Friday, January 24, 2014
Remembering the Artist
Art movements are powerful. So powerful, they can obscure great artists that don't fit the genre. The artist's only hope is to be "rediscovered" after death. Such was the case for one painter whose work was returned to the spotlight by the man who knew him best, one of the world's most famous actors, who also happened to be the artist's son.
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PARK CITY, Utah (AP) — Creativity runs in the De Niro family.
Robert De Niro's father, Robert De Niro Sr., was an abstract expressionist painter, part of the post-WWII art scene, which produced such talent as Jackson Pollock. He was even endorsed by the famed art collector and socialite, Peggy Guggenheim. But while he was successful when he started out in the 1940s and '50s, De Niro Sr.'s work went out of style as pop art became the trend in the '60s.
He died in 1993 at 71, but his story is now being told by his Oscar-winning son. De Niro has made a documentary about his father called "Remembering the Artist Robert De Niro Sr," which premiered at Sundance Film Festival and will air on HBO in June. He also put some of his father's work on display at the Julie Nestor Gallery in Park City.
While attending a reception at the gallery on Sunday, De Niro said the intention was to make the documentary for his family.
"(I) wanted to make a documentary about my father with footage, whatever footage we had; people, whoever was around that were still with us, (I) wanted to have them interviewed and talk about him and have it for the family, for my kids, the grandkids," he said. "And then it went this way that HBO picked it up which is really great."
When asked what he thought his father would think of the film about him, De Niro joked that he would probably be uncomfortable by the attention. "He would be flattered on the one hand and say, 'Well, I don't know, that's not accurate' or this or that," he said.
The documentary focuses on De Niro Sr.’s career as well as his role as a loving father. The younger De Niro reportedly wanted to make the documentary with whatever footage they had, and Rosenthal pushed De Niro to make the documentary, as he had been planning to do for the past two years. De Niro Sr.'s works are being exhibited at the Julie Nester Gallery in Park City. De Niro said that he has always tried to feature his father’s art in his own works, like at his New York restaurant, the Tribeca Grill. "I asked him if he would let me hang some of his paintings there, and I thought for sure he's not gonna like that, but he actually went along with it," De Niro reportedly said. "He hung them himself. And then I asked him if he'd do the menu and he did the menu, which is still there… It will be there as long as the place exists."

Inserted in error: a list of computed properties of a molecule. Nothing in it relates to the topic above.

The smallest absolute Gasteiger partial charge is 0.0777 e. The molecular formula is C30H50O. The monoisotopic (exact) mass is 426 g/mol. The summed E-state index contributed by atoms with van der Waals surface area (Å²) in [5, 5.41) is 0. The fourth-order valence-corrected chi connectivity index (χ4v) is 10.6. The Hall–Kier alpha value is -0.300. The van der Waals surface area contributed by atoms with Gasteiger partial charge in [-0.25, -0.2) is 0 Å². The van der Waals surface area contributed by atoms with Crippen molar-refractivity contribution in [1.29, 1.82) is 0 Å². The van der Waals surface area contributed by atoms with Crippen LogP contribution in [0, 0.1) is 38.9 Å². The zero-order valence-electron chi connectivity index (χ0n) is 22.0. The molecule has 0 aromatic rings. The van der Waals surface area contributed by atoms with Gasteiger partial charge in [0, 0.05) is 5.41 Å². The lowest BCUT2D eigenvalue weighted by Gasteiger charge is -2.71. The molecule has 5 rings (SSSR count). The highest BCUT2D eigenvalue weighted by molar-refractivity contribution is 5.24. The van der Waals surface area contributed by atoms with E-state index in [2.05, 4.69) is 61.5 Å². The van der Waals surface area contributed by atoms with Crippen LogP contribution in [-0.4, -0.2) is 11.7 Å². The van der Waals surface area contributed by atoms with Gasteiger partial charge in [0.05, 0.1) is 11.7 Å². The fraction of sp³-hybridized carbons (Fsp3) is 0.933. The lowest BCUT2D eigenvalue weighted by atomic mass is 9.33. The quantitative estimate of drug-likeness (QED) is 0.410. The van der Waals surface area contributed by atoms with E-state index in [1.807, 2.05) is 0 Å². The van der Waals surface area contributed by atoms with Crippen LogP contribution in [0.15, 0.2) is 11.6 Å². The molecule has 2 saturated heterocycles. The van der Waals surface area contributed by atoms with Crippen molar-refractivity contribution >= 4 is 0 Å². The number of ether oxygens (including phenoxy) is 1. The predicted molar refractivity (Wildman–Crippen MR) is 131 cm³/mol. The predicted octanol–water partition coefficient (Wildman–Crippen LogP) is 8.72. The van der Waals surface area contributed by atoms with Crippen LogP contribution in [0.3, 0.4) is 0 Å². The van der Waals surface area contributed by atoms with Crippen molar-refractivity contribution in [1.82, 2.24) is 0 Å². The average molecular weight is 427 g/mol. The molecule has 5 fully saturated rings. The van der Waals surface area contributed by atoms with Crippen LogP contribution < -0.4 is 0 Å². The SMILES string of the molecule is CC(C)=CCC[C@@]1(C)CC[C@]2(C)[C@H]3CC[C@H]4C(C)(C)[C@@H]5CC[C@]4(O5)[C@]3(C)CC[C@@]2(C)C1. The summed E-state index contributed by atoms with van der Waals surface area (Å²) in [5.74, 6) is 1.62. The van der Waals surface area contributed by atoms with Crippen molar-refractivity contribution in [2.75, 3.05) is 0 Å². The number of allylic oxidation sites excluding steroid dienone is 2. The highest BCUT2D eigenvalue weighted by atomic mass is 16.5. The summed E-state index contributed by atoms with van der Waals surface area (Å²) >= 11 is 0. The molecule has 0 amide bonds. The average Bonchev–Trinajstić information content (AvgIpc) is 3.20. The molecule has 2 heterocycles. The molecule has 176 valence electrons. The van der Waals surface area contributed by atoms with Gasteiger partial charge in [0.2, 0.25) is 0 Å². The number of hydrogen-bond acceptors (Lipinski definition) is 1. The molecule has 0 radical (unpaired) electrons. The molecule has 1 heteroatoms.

“Remembering the Artist Robert De Niro Sr.” will make its television debut in June on HBO.
Unlike the New York abstract expressionists, De Niro Sr. was really a figurative painter -- and while he enjoyed great success when he started out, eventually when the New York art world went crazy for pop art in the '60s, De Niro Sr.'s work went out of fashion -- and he refused to conform. He moved to Paris for a time, but was eventually brought back to New York by his son, who admitted he helped him financially in his later years.
"I did this for him," De Niro told the crowd at the Yarrow Theater after the screening. "I wanted my younger kids -- who were born after he died -- to know what their grandfather did. I even kept his painting studio intact so they could see it."
Rosenthal explained that she pushed De Niro -- who'd always talked about making a doc about his father's work -- two years ago, knowing that many of his father's contemporaries in the art world -- who are featured in the film -- wouldn't live much longer. "Originally," admitted director Peltz, "Bob wanted to make the film just for his family. But then we realized it tells the story not just of Robert De Niro's Sr.'s work -- which is amazing -- but the entire art world of the time."
MORE about Robert De Niro, Sr. HERE